Journaling Prompt: What unknowable mystery would you like to understand and why?

Art Prompt: Mystic journey

Non-Fiction / Speechwriting Prompt: Tell your audience about the history of mysticism.

Photo Credit: Karacan Salkuci on Flickr

After the outbreak of World War II, the castle was converted into a high security prisoner-of-war camp for officers who had become security or escape risks or who were regarded as particularly dangerous. Since the castle is situated on a rocky outcrop above the River Mulde, the Germans believed it to be an ideal site for a high security prison.

The larger outer court, known as the Kommandantur, had only two exits and housed a large German garrison. The prisoners lived in an adjacent courtyard in a 90 ft (27 m) tall building. Outside, the flat terraces which surrounded the prisoners’ accommodation were constantly watched by armed sentries and surrounded by barbed wire. Although known as Colditz Castle to the locals, its official German designation was Oflag IV-C and it was under Wehrmacht control.

Although it was considered a high security prison, it had one of the highest records of successful escape attempts. This could be owing to the general nature of the prisoners that were sent there; most of them had attempted escape previously from other prisons and were transferred to Colditz, because the Germans had thought the castle escape-proof.

One lavish scheme even included a glider, the “Colditz Cock”, that was kept in a remote portion of the castle’s attic, completed in the winter of 1944–45, but following the Great Escape, in which 50 escapees were executed, all further escape attempts were officially discouraged and the glider was never used. When the camp was liberated by the Americans in late April, 1945 the glider was brought down from the hidden workshop to the attic below and assembled for the prisoners to see. It was at this time that the only known photograph of the glider was taken. For some time after the war the glider was regarded as either a myth or tall story, as there was no solid proof that the glider had existed and Colditz was then in the Soviet Occupation Zone. Bill Goldfinch, however, took home the drawings he had made when designing the glider and, when the single photograph finally surfaced, the story was taken seriously. –Colditz Castle on Wikipedia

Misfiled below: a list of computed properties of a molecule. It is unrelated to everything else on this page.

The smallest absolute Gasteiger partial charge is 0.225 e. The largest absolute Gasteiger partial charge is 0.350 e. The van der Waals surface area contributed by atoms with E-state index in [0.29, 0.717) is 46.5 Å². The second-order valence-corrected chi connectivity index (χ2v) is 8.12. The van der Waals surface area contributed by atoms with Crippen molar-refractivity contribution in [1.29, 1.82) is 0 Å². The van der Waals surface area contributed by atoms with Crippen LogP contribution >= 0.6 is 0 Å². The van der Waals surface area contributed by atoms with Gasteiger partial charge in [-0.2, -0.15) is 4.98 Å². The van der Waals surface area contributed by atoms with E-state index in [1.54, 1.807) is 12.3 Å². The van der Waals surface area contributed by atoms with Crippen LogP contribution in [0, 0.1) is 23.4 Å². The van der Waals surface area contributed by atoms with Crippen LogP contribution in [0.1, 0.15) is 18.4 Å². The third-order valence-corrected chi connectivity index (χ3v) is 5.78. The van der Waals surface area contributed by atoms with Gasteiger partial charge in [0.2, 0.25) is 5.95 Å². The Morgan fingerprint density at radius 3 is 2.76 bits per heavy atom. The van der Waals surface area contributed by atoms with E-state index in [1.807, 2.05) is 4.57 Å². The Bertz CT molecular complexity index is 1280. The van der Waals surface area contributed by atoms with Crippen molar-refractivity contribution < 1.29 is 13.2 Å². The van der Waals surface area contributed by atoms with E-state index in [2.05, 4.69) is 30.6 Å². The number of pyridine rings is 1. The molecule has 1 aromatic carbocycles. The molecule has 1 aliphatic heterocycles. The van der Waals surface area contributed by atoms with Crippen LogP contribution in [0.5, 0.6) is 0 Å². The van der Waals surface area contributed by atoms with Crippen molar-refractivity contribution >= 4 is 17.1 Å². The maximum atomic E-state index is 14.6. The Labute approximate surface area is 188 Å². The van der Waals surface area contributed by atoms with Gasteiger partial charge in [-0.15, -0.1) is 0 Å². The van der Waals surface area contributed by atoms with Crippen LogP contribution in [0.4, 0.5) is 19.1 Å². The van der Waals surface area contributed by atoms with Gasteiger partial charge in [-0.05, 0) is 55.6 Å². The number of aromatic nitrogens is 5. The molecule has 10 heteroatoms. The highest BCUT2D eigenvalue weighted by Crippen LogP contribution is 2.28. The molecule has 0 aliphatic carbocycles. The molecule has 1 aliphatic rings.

Fiction Writing Prompt: Write an escape story set in a POW camp in a castle.

Journaling Prompt: What historic place from WWII would you like to visit and why?

Art Prompt: Escape

Non-Fiction / Speechwriting Prompt: Tell your audience about Colditz Castle.

Photo Credit: Colditz on Wikimedia

Failure is the key to success.
Each mistake teaches us something.
The Art of Peace by Morihei Ueshiba

Fiction Writing Prompt: Give your protagonist the opportunity to learn something crucial by making a huge mistake.

Journaling Prompt: Write about the biggest mistake you ever made and what you learned from it.

Art Prompt: Mistakes

Non-Fiction / Speechwriting Prompt: Tell your audience an entertaining story about a mistake you made and what you learned.

Photo Credit: Phineas Jones on Flickr